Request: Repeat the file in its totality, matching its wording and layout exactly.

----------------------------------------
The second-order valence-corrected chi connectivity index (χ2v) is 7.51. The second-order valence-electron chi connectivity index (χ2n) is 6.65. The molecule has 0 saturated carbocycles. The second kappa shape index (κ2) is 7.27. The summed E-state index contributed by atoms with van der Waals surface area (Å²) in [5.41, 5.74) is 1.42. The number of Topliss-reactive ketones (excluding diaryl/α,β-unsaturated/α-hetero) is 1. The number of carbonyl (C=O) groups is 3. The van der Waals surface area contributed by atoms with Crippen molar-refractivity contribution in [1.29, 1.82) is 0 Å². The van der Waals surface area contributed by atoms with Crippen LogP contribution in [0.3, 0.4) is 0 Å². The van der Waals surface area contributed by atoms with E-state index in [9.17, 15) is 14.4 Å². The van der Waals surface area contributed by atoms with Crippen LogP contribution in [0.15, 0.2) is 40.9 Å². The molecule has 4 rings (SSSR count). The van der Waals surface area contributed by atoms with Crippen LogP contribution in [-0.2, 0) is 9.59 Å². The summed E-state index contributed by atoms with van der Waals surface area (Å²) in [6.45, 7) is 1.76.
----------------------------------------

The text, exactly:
The second-order valence-corrected chi connectivity index (χ2v) is 7.51. The second-order valence-electron chi connectivity index (χ2n) is 6.65. The molecule has 0 saturated carbocycles. The second kappa shape index (κ2) is 7.27. The summed E-state index contributed by atoms with van der Waals surface area (Å²) in [5.41, 5.74) is 1.42. The number of Topliss-reactive ketones (excluding diaryl/α,β-unsaturated/α-hetero) is 1. The number of carbonyl (C=O) groups is 3. The van der Waals surface area contributed by atoms with Crippen molar-refractivity contribution in [1.29, 1.82) is 0 Å². The van der Waals surface area contributed by atoms with Crippen LogP contribution in [0.3, 0.4) is 0 Å². The van der Waals surface area contributed by atoms with E-state index in [9.17, 15) is 14.4 Å². The van der Waals surface area contributed by atoms with Crippen LogP contribution in [0.15, 0.2) is 40.9 Å². The molecule has 4 rings (SSSR count). The van der Waals surface area contributed by atoms with Crippen LogP contribution in [-0.2, 0) is 9.59 Å². The summed E-state index contributed by atoms with van der Waals surface area (Å²) in [6.45, 7) is 1.76.